In a bullish pitch for the smartphone company, Frost insisted Motorola’s new parent, Lenovo, "loves the brand" and will allow the firm to continue its current line of smartphones and expansion into wearables.
Speaking to Marketing, Frost claimed Motorola had successfully shed its baggage as an historical innovator that had lost its way.
He said: "The legacy challenge, surprisingly, hasn’t been a challenge whatsoever. An excellent example is in India, where we have gone in great guns with 360-degree marketing. The amount of brand love is phenomenal."
"The challenge is staying true to what we’re now doing – we’re fresh, we’re agile and the products seem to be appealing. We need to keep doing more of the same as we grow."
Bought and sold by Google
Motorola Mobility has come a long way since its "Hello Moto" days, navigating a difficult couple of years under several different owners.
After its demerger from Motorola, Motorola Mobility was acquired by Google for an astonishing $12.5bn. That deal only closed in 2012, yet in January this year Google said it would sell the company again to Chinese electronics company Lenovo for just $2.5bn.
Under Google, it was thought a revitalised Motorola could become a major mobile brand again. In the first three months of 2008, Motorola held more than 10% of the global smartphone market, according to Statista. By the beginning of 2011 that had shrunk to 2.4%.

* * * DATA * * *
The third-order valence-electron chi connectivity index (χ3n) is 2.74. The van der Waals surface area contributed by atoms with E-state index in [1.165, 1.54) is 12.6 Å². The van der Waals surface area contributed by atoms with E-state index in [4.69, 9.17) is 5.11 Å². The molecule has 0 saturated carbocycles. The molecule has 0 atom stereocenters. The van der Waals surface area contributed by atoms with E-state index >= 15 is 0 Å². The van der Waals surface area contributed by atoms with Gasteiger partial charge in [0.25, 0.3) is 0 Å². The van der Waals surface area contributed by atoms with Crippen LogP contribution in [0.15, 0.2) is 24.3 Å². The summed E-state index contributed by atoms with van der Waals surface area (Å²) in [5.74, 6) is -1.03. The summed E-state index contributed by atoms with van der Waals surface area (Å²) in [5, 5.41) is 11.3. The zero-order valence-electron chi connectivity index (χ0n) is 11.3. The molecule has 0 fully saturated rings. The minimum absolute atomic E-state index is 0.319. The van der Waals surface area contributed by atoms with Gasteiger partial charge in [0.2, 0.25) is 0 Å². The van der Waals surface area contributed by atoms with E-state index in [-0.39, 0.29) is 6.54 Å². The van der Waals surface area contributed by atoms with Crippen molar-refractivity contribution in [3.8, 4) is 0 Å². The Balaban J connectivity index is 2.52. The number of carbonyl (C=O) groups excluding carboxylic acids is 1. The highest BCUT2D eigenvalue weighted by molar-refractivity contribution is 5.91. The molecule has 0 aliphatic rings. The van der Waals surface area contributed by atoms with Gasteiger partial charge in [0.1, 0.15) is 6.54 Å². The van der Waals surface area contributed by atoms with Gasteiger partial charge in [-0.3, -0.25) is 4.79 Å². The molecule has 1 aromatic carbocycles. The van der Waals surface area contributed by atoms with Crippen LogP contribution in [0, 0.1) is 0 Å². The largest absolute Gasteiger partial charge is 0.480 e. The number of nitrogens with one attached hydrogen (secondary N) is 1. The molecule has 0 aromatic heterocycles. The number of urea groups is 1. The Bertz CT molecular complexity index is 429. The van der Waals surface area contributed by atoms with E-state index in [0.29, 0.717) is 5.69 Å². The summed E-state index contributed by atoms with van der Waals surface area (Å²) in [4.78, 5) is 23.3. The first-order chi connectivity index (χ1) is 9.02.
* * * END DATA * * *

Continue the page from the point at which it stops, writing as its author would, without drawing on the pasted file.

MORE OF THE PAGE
The company remains unprofitable, losing $1bn a year, according to Bloomberg, though new owners Lenovo hope to get the company back in the black within the next six quarters.
With the wider business changes as a backdrop, Frost faces a serious challenge marketing Motorola smartphones, at least in Europe.
Up until its acquisition by Lenovo, Motorola did not rank in the top five smartphone brands by market share, according to IDC. But the acquisition means Motorola and Lenovo combined now make the third-largest smartphone company globally.
And with a more streamlined set of devices produced under Google, Motorola is making a comeback, even in saturated markets such as the UK.
According to March figures from Kantar, Motorola has seen comparatively impressive growth in the UK off the back of the Moto G, a high-end smartphone with a low price-tag.
From almost zero presence in the UK, Motorola now holds 6% of the UK smartphone market. According to Frost, Brazil and the US remain the company’s biggest markets.
Frost's pitch comes at a point when rivals have begun stepping up their marketing activity ahead of Christmas.
Last month, Microsoft launched the "make it happen" campaign to promote its Lumia phones with a high-octane cycling stunt. Samsung has also just launched its first Christmas TV campaign in the UK. Asked by Marketing what Motorola phones represent, Frost said the brand stood for "inclusion".
He said: "When we talk about feelings, it’s inclusion and accessibility. Motorola is for everyone, we don’t stand on ceremony. We are a brand for the people."
Motorola last week launched its "choose choice" campaign in the UK, which shows off the customisability of its high-end Moto X smartphone through the Moto Maker site.